I read in this tutorial on page 20 that $KL$ divergence is invariant to affine transformation, but I think it is incorrect.

Say we have two 1D normal distributions $P_{1}(x) = \mathcal N(\mu_{1}, \sigma_{1})$ and $P_{2}(x) = \mathcal N(\mu_{2}, \sigma_{2})$. So that $$KL(P_1(x)\|P_{2}(x))= E_{1}(\ln \frac{P_{1}(x)}{P_{2}(x)}) = \ln(\frac{\sigma_{2}}{\sigma_{1}}) + \frac{1}{2\sigma_2^2}(\sigma_1^2+(\mu_1-\mu_2)^2)-\frac{1}{2}$$

If we define an affine transformation as $$x^{'} = \mu_1 + \frac{1}{\sigma}(x - \mu_1)$$

We will have $$P_1(x^{'}) = \sigma P_1(x = \mu_1+ \sigma(x' - \mu_1)) = \mathcal N(\mu_1, \frac{\sigma_1^2}{\sigma^2})$$ and $$P_2(x^{'}) = \sigma P_2(x = \mu_1+ \sigma(x' - \mu_1)) = \mathcal N(\mu_1-\frac{1}{\sigma}(\mu_1-\mu_2), \frac{\sigma_2^2}{\sigma^2})$$ Then, the $KL$ divergence for the two transformed distributions is $$KL(P_1(x')\|P_2(x')) = E'_1(\ln \frac{P_1(x')}{P_2(x')}) = \ln (\frac{\sigma_{2}}{\sigma_{1}}) + \frac{1}{2\sigma_2^2}(\sigma^2 \sigma_1^2+(\mu_1-\mu_2)^2)-\frac{\sigma^2}{2}$$

So clearly, for such a simple case $KL$ divergence is not invariant.

However, $KL$ divergence is invariant under affine transformation is crucial for the proof in the tutorial that I referred to.

So, have I misunderstood something?


I think part of my misunderstanding lies in the way that I calculate $P_1(x')$ and $P_2(x')$. So I will expand this part so others can see where I got it wrong. $$P_1(x') = \sigma P_1(x) = \sigma P_1(\mu_1+\sigma (x'-\mu_1))$$ given that $$P_1(x)=\mathcal N(\mu_1, \sigma_1)$$ so, $$\sigma P_1(\mu_1+\sigma (x'-\mu_1)) = \sigma \frac{1}{\sqrt{2\pi}\sigma_1} e^{-\frac{1}{2\sigma_1^2}(\sigma (x' - \mu_1))^2} = \frac{1}{\sqrt{2\pi} \frac{\sigma_1}{\sigma}} e^{-\frac{1}{2\frac{\sigma_1^2}{\sigma^2}}((x' - \mu_1))^2} = \mathcal N(\mu_1, \frac{\sigma_1^2}{\sigma^2})$$ Then in the exact the same way, I have $$P_2(x^{'}) = \sigma P_2(x = \mu_1+ \sigma(x' - \mu_1)) = \mathcal N(\mu_1-\frac{1}{\sigma}(\mu_1-\mu_2), \frac{\sigma_2^2}{\sigma^2})$$

Is there any problem with this?


2 Answers 2


There are a few mistakes in your math. For example, when you expand the expectation, it seems you dropped the integral and also the $P_1(x)$ term.

Write $y(x) = mx + c$. Recall that $P(x) dx = P(y) dy$. This is easy to see since $dy/dx = m$ and it makes sense that $P(x) = mP(y)$.

Then we can go through with this proof from wikipedia which shows KL is invariant: enter image description here

  • $\begingroup$ I cannot see what is wrong with the substitution that I did. From $P_2(x')dx' = P_2(x)dx $, I have $P_2(x') = P_2(x)\sigma$ which is exactly what you pointed out. However, $P_2(x')$ is dependent of $x'$ but not $x$, so I substitute $x$ with $x'$ by $x = \mu_1+\sigma(x'-\mu_1)$, so $P_2(x')$ will be that normal distribution. What is wrong with this substitution? $\endgroup$ Commented Apr 21, 2018 at 22:31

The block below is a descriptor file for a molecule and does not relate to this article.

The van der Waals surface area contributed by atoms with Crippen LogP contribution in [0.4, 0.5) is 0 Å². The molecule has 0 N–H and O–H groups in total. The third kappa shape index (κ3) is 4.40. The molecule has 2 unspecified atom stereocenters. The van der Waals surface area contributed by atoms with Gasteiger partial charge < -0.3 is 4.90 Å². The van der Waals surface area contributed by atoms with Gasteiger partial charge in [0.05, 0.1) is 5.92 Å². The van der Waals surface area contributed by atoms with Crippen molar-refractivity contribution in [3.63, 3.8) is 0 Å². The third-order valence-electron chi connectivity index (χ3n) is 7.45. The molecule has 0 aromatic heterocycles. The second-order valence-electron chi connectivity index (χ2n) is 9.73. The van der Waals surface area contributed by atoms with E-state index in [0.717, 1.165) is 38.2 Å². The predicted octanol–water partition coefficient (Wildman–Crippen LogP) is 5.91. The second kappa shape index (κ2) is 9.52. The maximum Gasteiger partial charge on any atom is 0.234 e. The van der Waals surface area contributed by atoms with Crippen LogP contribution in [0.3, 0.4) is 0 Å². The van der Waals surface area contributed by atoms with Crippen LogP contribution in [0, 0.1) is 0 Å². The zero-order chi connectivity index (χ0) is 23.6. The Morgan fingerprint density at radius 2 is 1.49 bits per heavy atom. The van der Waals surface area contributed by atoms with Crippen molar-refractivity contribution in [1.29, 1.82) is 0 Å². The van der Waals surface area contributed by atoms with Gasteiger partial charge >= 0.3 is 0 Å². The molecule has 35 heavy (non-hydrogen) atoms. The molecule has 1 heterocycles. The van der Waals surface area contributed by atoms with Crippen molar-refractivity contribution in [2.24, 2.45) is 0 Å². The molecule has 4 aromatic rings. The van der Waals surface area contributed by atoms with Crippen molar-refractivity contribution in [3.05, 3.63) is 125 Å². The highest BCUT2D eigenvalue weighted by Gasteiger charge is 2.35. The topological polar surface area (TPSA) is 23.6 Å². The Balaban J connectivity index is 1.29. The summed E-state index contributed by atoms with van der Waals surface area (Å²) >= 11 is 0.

• $\begingroup$ You can't have it that $P_2(x')$ depends on $x'$ but not $x$ and also that $x$ is an affine transformation of $x'$. $\endgroup$
    – jbowman
    Commented Apr 22, 2018 at 1:19
  • $\begingroup$ @ jbowman sorry, I haven't made myself clear, what I meant is that I have $P_2(x') = P_2(x)\frac{dx}{dx'} = \sigma P_2(x)$. Since we have the inverse of the affine transformation $x = \mu_1 + \sigma (x' - \mu_1)$, then I substitute the $x$ in $\sigma P_2(x)$ by $x'$, thus I have $P_2(x')$ that is represented by $x'$. $\endgroup$ Commented Apr 22, 2018 at 1:31
  • $\begingroup$ @shimao I found my mistake, I forget that I'm integrating over a new distribution so that I mistook $\int dx' P_1(x')(x'-\mu_1)^2 = \sigma_1^2$, which should be $\frac{\sigma_1^2}{m^2}$ $\endgroup$ Commented Apr 22, 2018 at 1:45
  • $\begingroup$ @shimao from the proof, I think KL divergence is invariant to transformations which have an inverse which is differentiable, is it correct? $\endgroup$ Commented Apr 22, 2018 at 3:12

I made a serious mistake while calculating the $KL$ divergence between the two 1D normal distributions. It is this mistake that causes me to doubt whether $KL$ divergence is invariant to affine transformation.

Where did I make the mistake:

When evaluating the expected value of $$(x' - \mu_1)^2$$ over the distribution $P_1(x')$, I made the mistake $$\int dx'P_1(x')(x'-\mu_1)^2 = \sigma_1^2$$ However, $P_1(x') = \mathcal N(\mu_1, \frac{\sigma_1^2}{\sigma^2})$, so $$\int dx'P_1(x')(x'-\mu_1)^2 = \frac{\sigma_1^2}{\sigma^2}$$ By making this correction, we will have $$KL(P_1(x')\|P_2(x')) = KL(P_1(x)\|P_2(x))$$ which means KL divergence is invariant to the affine transformation $x' = \mu_1 + \frac{1}{\sigma}(x - \mu_1)$.


Your Answer

By clicking “Post Your Answer”, you agree to our terms of service and acknowledge you have read our privacy policy.

Not the answer you're looking for? Browse other questions tagged or ask your own question.